October 20, 2015
While I worked at the Driftwood, I was given an ongoing assignment (which means whenever I had the time to do it) to write profiles on the women who were “honoured for making our community strong by Salt Spring Women Opposed to Violence and Abuse (SWOVA)”.
Maggie Schubart was among them and I still remember meeting her in the beautifully designed open concept house that her architect husband had designed and what a pleasure it was to find out about her radical life as an American journalist and activist. She reminded me of the type of U.S. citizen who inspires and supports the Public Broadcasting Society (PBS) and Public Radio, which I love very much.
Gulf Islands Driftwood
April 19, 2000
Music and light part of activist’s life
by Tanya Lester
The Old Scott Road house that Maggie and Henry Schubart designed, and lived together in until reknowned architect Henry Schubart died two years ago, is wonderfully open and filled with light filtering through its floor to ceiling length windows.
The light and openness of her living space seem to reflect the progressive nature of Schubart’s personality.
It has always been in her nature for Schubart, who was recently among the 20 women honoured for making our community strong by Salt Spring Women Opposed to Violence and Abuse (SWOVA), to act in the name of social progress and for peace.
“It’s been my life’s work,” she said. “I think violence and war are just so unnatural.”
When growing up in Rochester, New York, Schubart said her parents taught her to believe in justice but were not social activists themselves. They were too busy making a living, she said.
Still, her father was on the cutting edge, working as an electrical contractor when electricity was first being introduced into society.
Schubart’s mother was classical singer Pearl Keenan which meant that she would sit, as a 5 year old, and watch her mother don her elaborate concert dresses. During this time, Schubart attended Eastman Music School.
It was this influence that eventually led Schubart to work as a CBS Radio music editor in New York City. From there, she went on to NBC Radio where she found herself working 70 hours a week.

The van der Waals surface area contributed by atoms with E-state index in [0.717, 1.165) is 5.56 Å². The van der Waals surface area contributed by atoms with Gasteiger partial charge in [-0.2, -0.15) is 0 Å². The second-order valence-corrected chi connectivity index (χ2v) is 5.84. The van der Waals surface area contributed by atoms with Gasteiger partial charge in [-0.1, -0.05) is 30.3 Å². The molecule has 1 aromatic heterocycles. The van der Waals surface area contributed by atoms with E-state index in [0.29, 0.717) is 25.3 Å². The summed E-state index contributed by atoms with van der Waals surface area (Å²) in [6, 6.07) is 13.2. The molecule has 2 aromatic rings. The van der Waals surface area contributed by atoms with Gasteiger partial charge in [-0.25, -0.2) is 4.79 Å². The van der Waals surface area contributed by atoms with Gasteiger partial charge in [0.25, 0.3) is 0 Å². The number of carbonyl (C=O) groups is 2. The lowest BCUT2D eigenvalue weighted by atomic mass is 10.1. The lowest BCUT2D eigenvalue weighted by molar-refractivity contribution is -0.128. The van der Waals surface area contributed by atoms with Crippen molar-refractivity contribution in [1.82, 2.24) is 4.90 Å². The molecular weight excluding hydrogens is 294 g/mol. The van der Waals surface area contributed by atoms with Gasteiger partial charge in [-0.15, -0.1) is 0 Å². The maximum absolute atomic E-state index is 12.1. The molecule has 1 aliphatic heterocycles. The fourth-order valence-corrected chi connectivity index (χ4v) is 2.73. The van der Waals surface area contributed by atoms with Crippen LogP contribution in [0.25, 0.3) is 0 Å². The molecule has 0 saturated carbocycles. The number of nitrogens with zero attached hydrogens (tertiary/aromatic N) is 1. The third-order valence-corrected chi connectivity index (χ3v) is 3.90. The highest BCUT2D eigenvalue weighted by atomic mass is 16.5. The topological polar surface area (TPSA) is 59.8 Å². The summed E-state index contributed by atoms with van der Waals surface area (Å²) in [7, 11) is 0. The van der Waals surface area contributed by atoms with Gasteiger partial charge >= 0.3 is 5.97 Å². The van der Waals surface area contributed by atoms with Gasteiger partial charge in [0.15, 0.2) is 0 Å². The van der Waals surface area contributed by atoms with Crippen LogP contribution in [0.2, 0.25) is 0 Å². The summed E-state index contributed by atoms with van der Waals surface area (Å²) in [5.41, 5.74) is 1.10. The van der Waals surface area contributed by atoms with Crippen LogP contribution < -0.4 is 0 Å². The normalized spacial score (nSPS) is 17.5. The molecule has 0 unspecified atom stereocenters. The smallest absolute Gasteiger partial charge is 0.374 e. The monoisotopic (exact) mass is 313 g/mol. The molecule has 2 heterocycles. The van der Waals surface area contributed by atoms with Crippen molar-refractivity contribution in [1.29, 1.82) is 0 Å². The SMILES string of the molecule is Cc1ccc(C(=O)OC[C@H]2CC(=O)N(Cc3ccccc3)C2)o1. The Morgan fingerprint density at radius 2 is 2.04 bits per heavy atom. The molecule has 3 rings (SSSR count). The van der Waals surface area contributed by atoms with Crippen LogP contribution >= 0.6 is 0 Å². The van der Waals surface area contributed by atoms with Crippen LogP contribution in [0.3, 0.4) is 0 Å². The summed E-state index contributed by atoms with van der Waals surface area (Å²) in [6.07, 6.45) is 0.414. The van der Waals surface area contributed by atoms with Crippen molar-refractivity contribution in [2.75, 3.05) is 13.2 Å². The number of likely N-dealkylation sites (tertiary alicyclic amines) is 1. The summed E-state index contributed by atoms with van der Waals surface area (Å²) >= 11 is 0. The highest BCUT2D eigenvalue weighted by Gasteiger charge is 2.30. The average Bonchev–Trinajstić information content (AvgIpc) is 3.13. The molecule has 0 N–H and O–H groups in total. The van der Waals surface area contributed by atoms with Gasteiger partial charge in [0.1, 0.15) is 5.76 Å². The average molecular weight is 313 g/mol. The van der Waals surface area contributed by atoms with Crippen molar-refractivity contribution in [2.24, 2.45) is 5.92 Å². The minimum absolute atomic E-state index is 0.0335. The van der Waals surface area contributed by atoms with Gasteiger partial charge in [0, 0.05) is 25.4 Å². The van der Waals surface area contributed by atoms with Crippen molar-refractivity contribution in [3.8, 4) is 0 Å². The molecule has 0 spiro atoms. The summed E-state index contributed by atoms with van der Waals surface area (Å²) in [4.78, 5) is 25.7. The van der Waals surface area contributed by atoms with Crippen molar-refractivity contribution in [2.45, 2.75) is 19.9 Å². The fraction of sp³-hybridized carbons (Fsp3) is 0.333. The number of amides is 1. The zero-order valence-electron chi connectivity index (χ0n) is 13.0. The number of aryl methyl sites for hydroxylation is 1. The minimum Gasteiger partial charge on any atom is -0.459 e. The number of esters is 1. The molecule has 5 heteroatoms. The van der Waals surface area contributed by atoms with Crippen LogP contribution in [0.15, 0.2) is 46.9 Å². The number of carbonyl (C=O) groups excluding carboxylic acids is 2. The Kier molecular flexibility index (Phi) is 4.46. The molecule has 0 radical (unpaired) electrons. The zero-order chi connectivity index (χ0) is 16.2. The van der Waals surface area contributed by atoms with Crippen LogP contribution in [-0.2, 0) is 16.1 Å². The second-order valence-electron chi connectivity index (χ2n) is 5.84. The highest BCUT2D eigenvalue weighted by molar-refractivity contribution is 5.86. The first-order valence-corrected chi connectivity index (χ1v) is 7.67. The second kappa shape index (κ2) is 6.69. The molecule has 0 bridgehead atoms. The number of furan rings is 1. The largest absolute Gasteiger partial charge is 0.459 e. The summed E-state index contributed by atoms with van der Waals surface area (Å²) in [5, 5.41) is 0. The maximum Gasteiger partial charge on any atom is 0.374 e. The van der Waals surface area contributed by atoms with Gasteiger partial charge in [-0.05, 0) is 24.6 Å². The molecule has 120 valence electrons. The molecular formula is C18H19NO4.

Schubart had been active in college student affairs and had already developed an awareness of how the world worked as opposed to how it should. “The glamour of being in the field is supposed to make up for not getting a decent wage,” she said.
Schubart began union organizing among the writers and stenographers at NBC. (Musicians working in radio were already unionized.) The result was that they joined the Union of Office and Professional Workers of America (UOPWA).
Shortly after that, Maggie married Hank and the young couple moved to San Francisco. Eventually they raised six children and two step-children (a term Maggie does not like).
It was in San Francisco that the Schubarts became active in the civil rights and anti-Vietnam war movements.
Schubart remembers that the couple spent some time persuading black people that it was important to vote and be counted in the political process.
On Salt Spring Island, Schubart was behind the start-up of Crossroads store (now privately owned) in order to provide a market for artisans in developing countries attempting to overcome impoverishment.
Schubart has also been active for a long time in the Voice of Women (VOW), a national organization concerned with issues such as disarmament and anti-poverty. She is excited about a VOW project through which women on low incomes are provided with interest free loans to start enterprises. Part of the project also provides mentors for these new business women.
Being and avid reader and thinker as well as having grown up in the depression, Schubart has insightful things to say about society’s economic value system.
“How much does someone need to live?”, is a question that Schubart asks rhetorically. She points out that the gambling debts of Texada Land Corporation director Derek Trethewey could provide an anuual income for three families.
Schubart has, however, drawn a lot of inspiration from Ghandi who did not believe in animosity towards people who stood on the other side of a social issue.
Perhaps Schubart’s personality as a social activist can be best summed up in the story she told about hiring someone to help her with housework.
One day, the woman had the task to dust Schubart’s many books.
This gave her the chance to peruse the book titles and led to the two realizing they had many progressive interests in common. The woman has since moved off Salt Spring Island yet the two continue to keep in touch by letter.
Tanya Lester is the author of four books: Confessions of a Tea Leaf Reader (that can be purchased from her or from amazon.com), Women Rights/Writes, Dreams & Tricksters and Friends I Never Knew. All four books can be found in libraires and the last three are in the Legislative Library of Manitoba.
Tanya is also a reiki master, a house sitter; does tea leaf readings, tarot, psychic channeling and mediumship as well as intuitive counseling. For more information go to her website at http://www.teareading.wordpress.com Facebook. LinkedIn. Twitter.
To read earlier posts on this blog go to http://www.writingsmall.wordpress.com